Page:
Senate asks about support for Dispute Regulation law

Senate asks about support  for Dispute Regulation law

The Senate in session on April 6, 2021, with Senator Boris Dittrich (left) of the D66 party, Paul Rosenmöller (centre) of the GroenLinks party, and State Secretary of Home Affairs and Kingdom Relations Raymond Knops (right). (File photo by Hans Kouwenhoven/First Chamber)

THE HAGUE--Before the June 1 plenary handling of the law proposal to establish the Dispute Regulation for the Kingdom, the First Chamber of the Dutch Parliament (the Senate) wants to get some answers as to the say of the Dutch Caribbean countries in the long process to arrive at this regulation.

  Several parties in the Permanent Committee for Kingdom Relations in the Senate had questions and remarks about the Explanatory Note that accompanied the kingdom law proposal on Kingdom Disputes.

  In particular, the line in the Explanatory Note stating that, “Especially the non-binding character of the rulings of the disputes entity is lamented and considered as an infringement of earlier formulated points of departure,” sparked questions.

  The Democratic Party D66 asked what the situation would be if a dispute arose and the Kingdom Disputes Department of the Council of State had come to a judgement. “How is the situation if the three Dutch Caribbean countries find that the ruling should be binding and therefore followed, and the Dutch government does not?”

  The Party for Freedom PVV asked for clarification about the statement of the kingdom government that after the handling of the law proposal in July 2019 in the presence of special delegates from Aruba and Curaçao, the Dutch Caribbean countries were in “relative agreement” with the adopted law.

  The PVV asked the kingdom government to indicate what it meant by “relative agreement,” considering the fact that at the same time it was determined that there was still disappointment and that the countries found that the earlier agreed upon points of departure were infringed on.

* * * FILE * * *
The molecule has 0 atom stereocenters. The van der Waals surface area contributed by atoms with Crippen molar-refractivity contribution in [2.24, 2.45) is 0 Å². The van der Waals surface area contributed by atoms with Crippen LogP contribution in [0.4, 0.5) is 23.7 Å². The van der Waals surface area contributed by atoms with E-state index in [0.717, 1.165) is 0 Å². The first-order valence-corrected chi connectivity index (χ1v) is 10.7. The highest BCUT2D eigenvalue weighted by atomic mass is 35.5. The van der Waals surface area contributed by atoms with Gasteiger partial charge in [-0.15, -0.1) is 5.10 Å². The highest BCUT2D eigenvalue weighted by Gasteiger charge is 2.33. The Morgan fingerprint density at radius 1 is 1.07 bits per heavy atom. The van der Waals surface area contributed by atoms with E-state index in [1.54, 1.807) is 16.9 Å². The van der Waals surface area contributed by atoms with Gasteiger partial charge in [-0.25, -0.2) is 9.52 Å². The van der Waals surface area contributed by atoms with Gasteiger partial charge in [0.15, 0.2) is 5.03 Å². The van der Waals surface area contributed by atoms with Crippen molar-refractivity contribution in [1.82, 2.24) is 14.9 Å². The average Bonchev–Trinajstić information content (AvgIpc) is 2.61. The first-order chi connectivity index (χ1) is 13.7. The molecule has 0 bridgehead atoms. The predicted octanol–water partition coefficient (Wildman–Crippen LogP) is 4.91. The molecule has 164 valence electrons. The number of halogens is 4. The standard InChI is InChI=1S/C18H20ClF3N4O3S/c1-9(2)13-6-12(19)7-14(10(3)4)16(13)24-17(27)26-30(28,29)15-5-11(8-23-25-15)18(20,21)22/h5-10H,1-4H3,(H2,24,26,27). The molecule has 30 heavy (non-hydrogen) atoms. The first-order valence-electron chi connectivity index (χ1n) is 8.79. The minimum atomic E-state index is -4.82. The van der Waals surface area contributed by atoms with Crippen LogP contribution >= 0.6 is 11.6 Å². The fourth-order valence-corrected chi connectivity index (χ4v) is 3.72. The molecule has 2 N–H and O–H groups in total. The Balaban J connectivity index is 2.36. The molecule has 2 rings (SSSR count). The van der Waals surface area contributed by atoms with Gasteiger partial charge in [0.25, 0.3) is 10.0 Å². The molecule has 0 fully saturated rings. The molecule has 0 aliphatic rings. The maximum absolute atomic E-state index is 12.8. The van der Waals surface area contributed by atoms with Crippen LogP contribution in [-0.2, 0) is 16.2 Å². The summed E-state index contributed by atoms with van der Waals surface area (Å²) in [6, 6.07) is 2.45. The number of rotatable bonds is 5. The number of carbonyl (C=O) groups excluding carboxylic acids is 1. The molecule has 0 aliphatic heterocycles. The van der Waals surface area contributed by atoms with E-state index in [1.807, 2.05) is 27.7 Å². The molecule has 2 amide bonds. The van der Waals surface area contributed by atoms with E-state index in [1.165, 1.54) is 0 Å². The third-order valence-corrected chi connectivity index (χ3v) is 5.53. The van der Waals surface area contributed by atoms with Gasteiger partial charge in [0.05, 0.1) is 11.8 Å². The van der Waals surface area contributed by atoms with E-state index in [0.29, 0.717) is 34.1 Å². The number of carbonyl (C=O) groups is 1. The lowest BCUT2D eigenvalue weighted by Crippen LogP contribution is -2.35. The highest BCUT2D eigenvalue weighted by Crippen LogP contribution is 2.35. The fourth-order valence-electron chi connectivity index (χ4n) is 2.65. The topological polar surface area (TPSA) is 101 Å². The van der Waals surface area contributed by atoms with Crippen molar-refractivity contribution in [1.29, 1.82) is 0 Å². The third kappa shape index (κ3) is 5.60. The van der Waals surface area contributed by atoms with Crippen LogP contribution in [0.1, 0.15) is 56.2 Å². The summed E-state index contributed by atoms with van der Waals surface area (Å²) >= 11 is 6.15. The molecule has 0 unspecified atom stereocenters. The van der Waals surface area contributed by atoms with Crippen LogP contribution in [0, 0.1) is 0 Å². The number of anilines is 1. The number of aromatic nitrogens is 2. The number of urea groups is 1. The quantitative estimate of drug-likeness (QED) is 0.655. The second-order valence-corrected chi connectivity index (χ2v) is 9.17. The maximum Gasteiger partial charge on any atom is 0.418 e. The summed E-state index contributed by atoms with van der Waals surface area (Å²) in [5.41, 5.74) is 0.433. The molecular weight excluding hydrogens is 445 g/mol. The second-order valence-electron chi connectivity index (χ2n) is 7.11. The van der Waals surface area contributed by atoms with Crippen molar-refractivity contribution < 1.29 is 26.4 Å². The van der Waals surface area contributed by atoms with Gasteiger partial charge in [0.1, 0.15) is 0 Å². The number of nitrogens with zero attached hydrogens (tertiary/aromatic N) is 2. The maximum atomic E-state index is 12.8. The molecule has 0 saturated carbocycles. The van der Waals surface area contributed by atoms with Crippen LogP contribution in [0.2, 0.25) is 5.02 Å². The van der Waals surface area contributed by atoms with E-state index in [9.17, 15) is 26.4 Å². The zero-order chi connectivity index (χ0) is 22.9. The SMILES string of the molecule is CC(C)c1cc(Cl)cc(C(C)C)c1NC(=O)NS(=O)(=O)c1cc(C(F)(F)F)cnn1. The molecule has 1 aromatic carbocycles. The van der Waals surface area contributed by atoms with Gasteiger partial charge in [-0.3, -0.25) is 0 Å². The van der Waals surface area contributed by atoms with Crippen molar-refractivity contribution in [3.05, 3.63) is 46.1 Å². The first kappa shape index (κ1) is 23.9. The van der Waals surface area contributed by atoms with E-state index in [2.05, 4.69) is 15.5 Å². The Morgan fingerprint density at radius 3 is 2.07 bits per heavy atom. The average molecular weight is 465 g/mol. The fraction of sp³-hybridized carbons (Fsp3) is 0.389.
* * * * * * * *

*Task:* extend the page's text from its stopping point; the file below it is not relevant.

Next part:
The PVV further asked about the line in the Explanatory Note stating that, “During the consultation of this Explanatory Note with the governments of Aruba, Curaçao and St. Maarten the points of concern were again deliberated. An extensive exchange of thoughts on this was not evident due to the current phase of the law process.”

  “Can the kingdom government indicate why an extensive exchange of thoughts was not evident in this phase of the law process? Can the kingdom government indicate whether by forgoing on a further exchange of thoughts with the countries, there is a risk of a badly supported Kingdom Disputes Law? Can the kingdom government specify what this means for the practicality of this law?”

  As for the disappointment of the countries about the non-binding part of the rulings of the dispute entity, the PVV asked the kingdom government to elaborate on other disappointments of the countries with regard to the kingdom law proposal.

  The kingdom government wrote in the Explanatory Note that it was confident that the disappointment of Aruba, Curaçao and St. Maarten about some aspects of the law proposal would not have an adverse effect on the workings of the law.

  D66 wanted to know on what the kingdom government based this confidence considering that Curaçao will shortly have a new government and Aruba will have a new government after the June 25 elections. D66 pointed out that the new Curaçao government will have a different profile than the previous one.

  The Christian Democratic Party CDA enquired about the position of the three members that the Dutch Caribbean countries will nominate for the Kingdom Disputes Department of the Council of State, and whether these members could be fired or would be appointed for life.

  D66 asked about the objective position of the Caribbean members of the Kingdom Disputes Department. The party wanted to know how the situation would be handled if the reported lack of objectivity of a member only became apparent after his or her appointment.

  The Party for Animals PvdD asked if the kingdom government shared the party’s opinion that the Kingdom Council of Ministers needs to take a decision as soon as possible after the ruling of the Kingdom Disputes Department. “How much time is allowed between a ruling and a decision?”

  The Senate’s Kingdom Relations Committee has sent its questions and remarks to State Secretary of Home Affairs and Kingdom Relations Raymond Knops. The Committee stated that if it received the answers no later than May 26, it considered the law proposal ready for plenary handling on June 1. Special delegates from the Parliaments of Aruba, Curaçao and St. Maarten will attend this debate.